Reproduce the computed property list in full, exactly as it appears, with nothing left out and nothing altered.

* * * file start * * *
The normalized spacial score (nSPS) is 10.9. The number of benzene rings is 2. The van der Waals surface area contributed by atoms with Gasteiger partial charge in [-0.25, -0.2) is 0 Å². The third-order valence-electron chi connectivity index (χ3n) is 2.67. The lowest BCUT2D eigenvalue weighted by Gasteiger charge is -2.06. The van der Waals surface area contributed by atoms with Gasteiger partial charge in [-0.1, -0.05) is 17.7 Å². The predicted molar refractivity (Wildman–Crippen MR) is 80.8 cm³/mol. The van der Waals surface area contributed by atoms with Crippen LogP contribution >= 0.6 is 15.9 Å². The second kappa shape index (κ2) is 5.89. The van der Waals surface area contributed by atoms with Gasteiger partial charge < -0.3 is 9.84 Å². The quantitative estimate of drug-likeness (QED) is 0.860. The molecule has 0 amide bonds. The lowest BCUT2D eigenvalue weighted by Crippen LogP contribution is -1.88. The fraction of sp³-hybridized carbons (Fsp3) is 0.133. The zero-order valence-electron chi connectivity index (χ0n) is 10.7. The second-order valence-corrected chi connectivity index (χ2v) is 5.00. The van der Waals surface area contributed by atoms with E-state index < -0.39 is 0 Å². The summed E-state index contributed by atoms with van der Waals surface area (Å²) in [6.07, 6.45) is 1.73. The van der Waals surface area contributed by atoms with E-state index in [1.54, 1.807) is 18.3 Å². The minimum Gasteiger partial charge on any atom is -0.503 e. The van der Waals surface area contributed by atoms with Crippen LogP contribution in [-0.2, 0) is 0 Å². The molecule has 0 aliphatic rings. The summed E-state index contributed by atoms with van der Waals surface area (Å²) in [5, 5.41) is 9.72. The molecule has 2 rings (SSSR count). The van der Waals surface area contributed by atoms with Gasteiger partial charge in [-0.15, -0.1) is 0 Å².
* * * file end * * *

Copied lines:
The normalized spacial score (nSPS) is 10.9. The number of benzene rings is 2. The van der Waals surface area contributed by atoms with Gasteiger partial charge in [-0.25, -0.2) is 0 Å². The third-order valence-electron chi connectivity index (χ3n) is 2.67. The lowest BCUT2D eigenvalue weighted by Gasteiger charge is -2.06. The van der Waals surface area contributed by atoms with Gasteiger partial charge in [-0.1, -0.05) is 17.7 Å². The predicted molar refractivity (Wildman–Crippen MR) is 80.8 cm³/mol. The van der Waals surface area contributed by atoms with Crippen LogP contribution >= 0.6 is 15.9 Å². The second kappa shape index (κ2) is 5.89. The van der Waals surface area contributed by atoms with Gasteiger partial charge < -0.3 is 9.84 Å². The quantitative estimate of drug-likeness (QED) is 0.860. The molecule has 0 amide bonds. The lowest BCUT2D eigenvalue weighted by Crippen LogP contribution is -1.88. The fraction of sp³-hybridized carbons (Fsp3) is 0.133. The zero-order valence-electron chi connectivity index (χ0n) is 10.7. The second-order valence-corrected chi connectivity index (χ2v) is 5.00. The van der Waals surface area contributed by atoms with E-state index < -0.39 is 0 Å². The summed E-state index contributed by atoms with van der Waals surface area (Å²) in [6.07, 6.45) is 1.73. The van der Waals surface area contributed by atoms with E-state index in [1.54, 1.807) is 18.3 Å². The minimum Gasteiger partial charge on any atom is -0.503 e. The van der Waals surface area contributed by atoms with Crippen LogP contribution in [-0.2, 0) is 0 Å². The molecule has 0 aliphatic rings. The summed E-state index contributed by atoms with van der Waals surface area (Å²) in [5, 5.41) is 9.72. The molecule has 2 rings (SSSR count). The van der Waals surface area contributed by atoms with Gasteiger partial charge in [-0.15, -0.1) is 0 Å².